The Invisible Boy


The first time I saw Max was on a sunny fall day in DC. His mom Maya was a friend from book club and I was warning her that her husband, a Realtor, would be spending the afternoon showing us houses. Max was pulling on her hand, dragging her toward something. A store? A flower pot? A bicycle? I don’t know. He was a toddler then and chasing shiny objects is what toddlers do best.

I’ve seen Max many times since then. He came over for a playdate a few days before his official autism diagnosis. He was quieter than my son and more engaged in independent play, a fine motor child where my son was all gross motor. He seemed dreamy to me but he was verbal and ahead of my son on potty training. They were 2 then. Maya was concerned about speech delays but didn’t think an autism spectrum diagnosis was likely. I don’t think anyone would have. But then, what does autism even look like? They call it a spectrum for a reason.

After the diagnosis, Maya and Greg launched into a full frontal attack. Therapies, support groups, picking schools within the DC Public School system that were supposed to be best suited to bringing out the best of kids on the spectrum. They are his advocates, strong and unflinching.  You can see Max and some of the myriad therapies he gets here. His mom, a talented writer and photographer, detailed much of it in a way that makes clear so many things outsiders don’t understand about a family with a child on the spectrum.

Or you can watch this video, complied from clips of Max’s life that show something more ominous: Max is vanishing. Since that day when he was 2 and not yet called “autistic”, he has been walking a path deeper into his own mind, away from the people who love him. Maya talks about light leaving his eyes, words leaving his vocabulary. He is harder to reach, a slave to impulses he can’t control, unable to break away from his stims, unable to explain why he needs them. Maya and Greg fight for him. They fight and they fight and they fight.

They are fighting alone.

The DC Public school system promises a free and appropriate education to students. In theory, they have been providing Max with that kind of education within the public school system. He was in a classroom at a school that combined special needs with typical students for a year. It is a well-respected school but from early in his placement there, his teacher was telling the special education coordinator for the district and his IEP team that he needed more than she could provide. She recommended placement elsewhere for him – somewhere where he could get one-on-one teaching. His parents were not informed of this.  Meanwhile, their son was not progressing because the school failed to meet his needs. The school in fact, lost him. LOST HIM. They left him on the playground, asleep, and he wandered out a broken gate into a field adjacent to the school. They only found him because his father showed up and realized he was missing.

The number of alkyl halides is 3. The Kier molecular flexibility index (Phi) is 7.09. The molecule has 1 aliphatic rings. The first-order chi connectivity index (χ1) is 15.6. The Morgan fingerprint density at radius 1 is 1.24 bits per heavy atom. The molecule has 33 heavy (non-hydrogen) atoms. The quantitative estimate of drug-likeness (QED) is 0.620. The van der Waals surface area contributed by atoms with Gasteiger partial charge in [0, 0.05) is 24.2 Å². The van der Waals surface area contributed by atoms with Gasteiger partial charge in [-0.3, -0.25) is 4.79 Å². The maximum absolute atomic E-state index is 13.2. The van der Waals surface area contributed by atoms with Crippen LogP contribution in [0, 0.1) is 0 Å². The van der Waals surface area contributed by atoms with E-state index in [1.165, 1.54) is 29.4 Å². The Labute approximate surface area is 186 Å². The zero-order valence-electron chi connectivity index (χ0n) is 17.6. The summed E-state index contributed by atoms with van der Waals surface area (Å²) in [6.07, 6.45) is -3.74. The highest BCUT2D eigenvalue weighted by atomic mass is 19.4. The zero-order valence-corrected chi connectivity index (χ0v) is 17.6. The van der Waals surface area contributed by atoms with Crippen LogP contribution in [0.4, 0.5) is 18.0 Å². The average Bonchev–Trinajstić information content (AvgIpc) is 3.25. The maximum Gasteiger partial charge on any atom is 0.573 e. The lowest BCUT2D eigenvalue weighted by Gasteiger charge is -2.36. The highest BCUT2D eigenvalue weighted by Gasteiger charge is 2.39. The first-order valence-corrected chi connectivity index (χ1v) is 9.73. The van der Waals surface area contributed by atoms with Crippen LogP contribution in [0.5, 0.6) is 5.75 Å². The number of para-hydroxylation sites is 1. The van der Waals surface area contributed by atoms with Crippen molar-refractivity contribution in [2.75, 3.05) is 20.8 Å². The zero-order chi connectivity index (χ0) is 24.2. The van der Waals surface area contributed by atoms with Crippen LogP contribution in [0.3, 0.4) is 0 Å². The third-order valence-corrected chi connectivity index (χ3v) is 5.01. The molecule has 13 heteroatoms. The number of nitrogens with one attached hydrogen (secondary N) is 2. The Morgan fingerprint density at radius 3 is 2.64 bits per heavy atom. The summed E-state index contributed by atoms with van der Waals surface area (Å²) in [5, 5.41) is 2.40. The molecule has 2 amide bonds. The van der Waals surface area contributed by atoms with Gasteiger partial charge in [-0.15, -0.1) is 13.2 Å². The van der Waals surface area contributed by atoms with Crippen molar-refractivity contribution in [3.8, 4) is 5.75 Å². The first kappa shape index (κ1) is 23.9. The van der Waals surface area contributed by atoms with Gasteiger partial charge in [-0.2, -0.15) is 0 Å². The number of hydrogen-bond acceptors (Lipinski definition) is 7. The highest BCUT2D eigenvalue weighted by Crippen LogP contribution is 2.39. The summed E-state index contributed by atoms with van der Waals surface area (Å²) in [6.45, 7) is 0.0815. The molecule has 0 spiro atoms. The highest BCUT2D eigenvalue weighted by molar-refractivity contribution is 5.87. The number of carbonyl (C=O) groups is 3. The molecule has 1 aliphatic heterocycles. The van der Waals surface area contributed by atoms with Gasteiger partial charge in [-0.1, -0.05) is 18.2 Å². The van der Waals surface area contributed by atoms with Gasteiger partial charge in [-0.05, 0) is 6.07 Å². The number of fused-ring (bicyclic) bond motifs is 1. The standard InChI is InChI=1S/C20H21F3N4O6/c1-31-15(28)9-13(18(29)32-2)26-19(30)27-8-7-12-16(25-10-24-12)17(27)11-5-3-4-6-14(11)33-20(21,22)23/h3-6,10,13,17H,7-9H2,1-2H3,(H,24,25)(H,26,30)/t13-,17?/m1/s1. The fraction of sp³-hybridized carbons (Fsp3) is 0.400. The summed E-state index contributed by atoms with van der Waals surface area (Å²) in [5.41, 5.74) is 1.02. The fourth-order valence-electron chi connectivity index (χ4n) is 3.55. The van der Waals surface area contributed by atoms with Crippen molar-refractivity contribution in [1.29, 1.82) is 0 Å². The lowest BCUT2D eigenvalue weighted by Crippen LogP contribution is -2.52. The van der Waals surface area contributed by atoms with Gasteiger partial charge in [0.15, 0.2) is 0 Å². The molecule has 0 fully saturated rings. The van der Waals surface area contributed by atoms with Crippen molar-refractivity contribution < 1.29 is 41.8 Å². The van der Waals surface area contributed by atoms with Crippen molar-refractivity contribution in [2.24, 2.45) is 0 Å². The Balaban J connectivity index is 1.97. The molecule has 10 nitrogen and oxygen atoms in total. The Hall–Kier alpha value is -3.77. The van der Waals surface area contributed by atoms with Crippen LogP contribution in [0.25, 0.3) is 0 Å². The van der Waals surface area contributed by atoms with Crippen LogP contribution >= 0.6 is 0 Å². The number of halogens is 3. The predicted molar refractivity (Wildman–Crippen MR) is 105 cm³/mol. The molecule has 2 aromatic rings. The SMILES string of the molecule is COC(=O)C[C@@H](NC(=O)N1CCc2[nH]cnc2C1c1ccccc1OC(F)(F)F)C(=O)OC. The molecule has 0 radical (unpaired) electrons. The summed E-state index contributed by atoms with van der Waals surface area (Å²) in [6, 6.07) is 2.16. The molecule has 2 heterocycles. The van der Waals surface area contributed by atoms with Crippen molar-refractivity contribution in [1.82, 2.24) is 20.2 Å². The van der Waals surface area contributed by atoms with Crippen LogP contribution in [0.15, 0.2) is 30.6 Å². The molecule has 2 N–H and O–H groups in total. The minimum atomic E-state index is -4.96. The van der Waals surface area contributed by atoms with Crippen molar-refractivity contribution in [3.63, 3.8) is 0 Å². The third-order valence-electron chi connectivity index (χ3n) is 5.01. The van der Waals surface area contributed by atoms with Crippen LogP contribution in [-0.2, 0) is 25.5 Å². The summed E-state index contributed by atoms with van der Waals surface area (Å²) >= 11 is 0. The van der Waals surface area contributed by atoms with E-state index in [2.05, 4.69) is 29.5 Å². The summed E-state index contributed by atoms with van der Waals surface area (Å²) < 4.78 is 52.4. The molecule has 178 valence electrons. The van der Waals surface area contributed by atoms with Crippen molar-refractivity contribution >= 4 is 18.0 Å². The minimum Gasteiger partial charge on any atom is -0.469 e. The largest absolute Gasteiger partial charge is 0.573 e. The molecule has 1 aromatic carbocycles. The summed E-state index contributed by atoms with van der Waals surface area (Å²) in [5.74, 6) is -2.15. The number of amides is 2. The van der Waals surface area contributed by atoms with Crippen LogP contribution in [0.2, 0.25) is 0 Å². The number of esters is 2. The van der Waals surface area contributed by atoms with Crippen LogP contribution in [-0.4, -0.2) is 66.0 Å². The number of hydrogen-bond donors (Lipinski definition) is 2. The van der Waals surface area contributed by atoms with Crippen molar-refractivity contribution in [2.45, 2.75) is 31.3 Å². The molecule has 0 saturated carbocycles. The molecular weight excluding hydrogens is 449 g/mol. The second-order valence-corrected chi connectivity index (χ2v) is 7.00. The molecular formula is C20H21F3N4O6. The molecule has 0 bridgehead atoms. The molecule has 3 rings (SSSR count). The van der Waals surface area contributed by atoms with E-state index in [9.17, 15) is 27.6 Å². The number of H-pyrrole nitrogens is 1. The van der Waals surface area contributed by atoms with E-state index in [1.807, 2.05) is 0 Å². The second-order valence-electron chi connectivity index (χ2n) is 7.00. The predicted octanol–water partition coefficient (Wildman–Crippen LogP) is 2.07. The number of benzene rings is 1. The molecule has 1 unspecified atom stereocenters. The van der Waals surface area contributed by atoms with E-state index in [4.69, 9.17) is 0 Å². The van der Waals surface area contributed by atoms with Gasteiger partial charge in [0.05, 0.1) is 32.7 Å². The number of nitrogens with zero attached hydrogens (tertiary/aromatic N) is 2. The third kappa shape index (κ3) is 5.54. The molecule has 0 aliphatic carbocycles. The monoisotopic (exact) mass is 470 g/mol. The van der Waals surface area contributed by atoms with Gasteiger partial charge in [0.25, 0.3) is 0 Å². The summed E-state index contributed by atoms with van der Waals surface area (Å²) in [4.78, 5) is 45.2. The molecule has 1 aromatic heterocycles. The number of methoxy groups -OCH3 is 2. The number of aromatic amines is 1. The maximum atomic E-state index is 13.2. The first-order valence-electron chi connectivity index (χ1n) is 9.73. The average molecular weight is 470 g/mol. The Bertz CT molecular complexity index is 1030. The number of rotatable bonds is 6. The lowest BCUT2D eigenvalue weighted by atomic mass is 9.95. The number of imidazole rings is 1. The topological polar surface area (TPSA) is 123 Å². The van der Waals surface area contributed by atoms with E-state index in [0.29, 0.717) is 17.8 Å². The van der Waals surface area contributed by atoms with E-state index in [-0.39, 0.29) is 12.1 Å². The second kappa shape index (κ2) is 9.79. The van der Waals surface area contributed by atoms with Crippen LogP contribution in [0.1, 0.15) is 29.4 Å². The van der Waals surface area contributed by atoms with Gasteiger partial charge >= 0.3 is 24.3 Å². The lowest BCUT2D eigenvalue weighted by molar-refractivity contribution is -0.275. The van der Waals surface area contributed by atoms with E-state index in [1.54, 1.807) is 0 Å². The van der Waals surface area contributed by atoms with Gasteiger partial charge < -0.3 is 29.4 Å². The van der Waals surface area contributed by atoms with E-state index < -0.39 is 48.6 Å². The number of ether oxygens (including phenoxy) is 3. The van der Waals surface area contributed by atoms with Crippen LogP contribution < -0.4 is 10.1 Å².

The next year he moved into an autism classroom taught by a woman with no special education training who was absent for medical reasons nearly 25% of the school year. A substitute later testified that the classroom was being “babysat” by paraeducators who once returned Max to Maya in soiled pants. Another time Greg arrived to find Max mindlessly humping a bean bag while the paraeducator read a book in the corner.

Maya and Greg hired a lawyer and made a case that the DC schools could not provide an appropriate education for Max and asked for tuition for him to attend a private school that could provide the education he needs. Max’s therapists and outside evaluators confirmed his needs. Teachers from his previous schools testified to the inappropriateness of the education he’s getting. It made no difference. DC refused. He has to stay in the system or Maya and Greg need to find a way to pay for private school, which they can’t afford.

The last time I saw Max was over the summer. He sat suspended above the floor in a rope climbing structure Maya and Greg installed in their living room for him. Something about sitting there with his arms and legs resting on the rope relaxes him and quells the constant stimulus seeking activity that keeps his parents on their toes lest he break something or hurt himself or steal food off a stranger’s plate in a restaurant. He didn’t speak while I was there. He had a faraway look in his eyes and I could feel the stress coming off Greg and Maya as they talked about him.

Apparently, the Mayor of DC is trying to reduce the number of special education students being placed in private school. It’s probably for budget reasons, not for reasons of leaps and bounds DC has made in improving special education services. Greg and Maya think that’s the reason Max was denied a private school placement despite the utter failure of the DCPS to help him even meet one of his IEP goals in his entire time in their system.  Not one goal. Not one.

Maya and Greg are seeking publicity now. They are trying to tear down the curtain so every can see the DCPS special education system and how it’s failing their boy and how they are denying him the kind of remedy they promise. They are trying to get meetings with DCPS leadership, they are contacting the press, they are enlisting the help of their neighborhood listserv, their Facebook networks, their friends and family to raise their voices in Max’s defense.  If you are so inclined, you can use this webform to send a letter to the DCPS is support of Max. You can also follow their story on the Facebook page they’ve created for him.

This story isn’t finished. I don’t know how it will end. I know how I want it to end. I want DC to relent and place Max in a school that can help him.I want my friends to get their boy back from the depths of his mind. I want Max to speak again.  I want him to stop being invisible.

 

 

 

 

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